Sam Fulton delves into why Nomad Foods believes the benefits of frozen food need to be better understood in the fight against climate change.

Frozen foodFrozen food

By Sam Fulton, Group Director of Corporate Affairs and Sustainability at Nomad Foods

According to the United Nations’ Food and Agriculture Organisation (FAO), the food system contributes a third of global greenhouse gas emissions. We know that failure to mitigate the worst impacts of climate change not only threatens lives and livelihoods across the world but could materially impact many businesses. Therefore, every food business must play its part in reducing greenhouse gas emissions across the value chain.

Frozen food may not be front of mind for most people when they think about how to reduce their carbon footprint and so as Europe’s leader in frozen food we are on a mission to make sure the benefits of frozen are better understood – at the same time as we continue to put nutritious, tasty, affordable and responsibly produced food on consumer tables and find ways to manage our business and our supply chain more efficiently.  

Frozen in time 

In 2024, we will celebrate the centenary of one the most crucial inventions that’s shaped food manufacturing for generations: the flash-freezing process. Clarence Birdseye revolutionised the method of freezing fresh fish in 1924 and to this day, the same method of preserving the freshness of fish, meat and vegetables without compromising on its quality, nutritional value and taste has been used by the global food manufacturing industry.

Warmer freezers could cut energy consumption, finds Nomad Foods

There is another area in frozen food, which has also remained unaltered for generations: the assumed temperature at which we store our frozen food products – from wholesaler to retailer – and at home too! Why has this not changed we wondered – and could making even a small change to the temperature that we store frozen food be a way to make a huge reduction in energy use!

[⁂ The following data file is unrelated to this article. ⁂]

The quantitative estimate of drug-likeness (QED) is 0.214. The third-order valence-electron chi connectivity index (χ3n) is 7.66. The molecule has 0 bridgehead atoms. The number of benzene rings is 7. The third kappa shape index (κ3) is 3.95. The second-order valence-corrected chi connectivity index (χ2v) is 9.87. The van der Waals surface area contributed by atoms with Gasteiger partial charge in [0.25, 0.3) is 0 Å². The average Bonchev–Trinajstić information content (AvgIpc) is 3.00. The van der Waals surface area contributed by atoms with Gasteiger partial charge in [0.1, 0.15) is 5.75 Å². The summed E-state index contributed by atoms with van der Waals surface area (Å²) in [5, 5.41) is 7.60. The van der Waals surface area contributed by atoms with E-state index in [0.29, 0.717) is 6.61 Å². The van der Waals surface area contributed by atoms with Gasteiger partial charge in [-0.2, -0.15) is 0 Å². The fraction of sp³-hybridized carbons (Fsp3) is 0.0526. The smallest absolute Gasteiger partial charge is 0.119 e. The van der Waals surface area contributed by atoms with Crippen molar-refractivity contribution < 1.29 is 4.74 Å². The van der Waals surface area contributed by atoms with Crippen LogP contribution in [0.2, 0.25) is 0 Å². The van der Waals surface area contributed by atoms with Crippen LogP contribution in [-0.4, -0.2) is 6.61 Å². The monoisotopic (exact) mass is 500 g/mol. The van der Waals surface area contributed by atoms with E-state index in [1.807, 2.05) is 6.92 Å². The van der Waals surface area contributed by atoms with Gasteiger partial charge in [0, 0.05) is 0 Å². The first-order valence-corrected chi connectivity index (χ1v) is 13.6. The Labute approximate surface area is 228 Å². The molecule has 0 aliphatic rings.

Building on Clarence’s legacy of innovation  

Given our position as Europe’s leading frozen food company and the proud owner of the Birds Eye brand in key markets including the UK, Nomad Foods decided to launch a breakthrough project aimed at exploring whether temperatures above –18C / 0F (the industry standard) can be targeted to store frozen food, without any negative implications on the quality or safety of products.  

Working with leading global external research partner, Campden BRI, we commissioned a pilot study, focusing on nine savoury products from across the Nomad Foods portfolio including poultry, natural fish, coated fish, vegetables, plant-based products from the ‘Green Cuisine’ range and pizza. The eight areas for analysis were microbiological, texture, oxidative rancidity, drip loss, nutrition, energy use and packaging. The temperatures used for testing were -18, -15, -12 and -9 centigrade. 

In terms of scale, we believe this to be a ‘first of its kind’ study, given the data for this kind of research doesn’t currently exist anywhere else. 

Our study also follows the industry leading research we previously announced in 2022, focused on the life cycle analysis of frozen food, which showed that category performs very well against alternative preservation methods in terms of carbon footprint, partly due to much lower levels of food waste.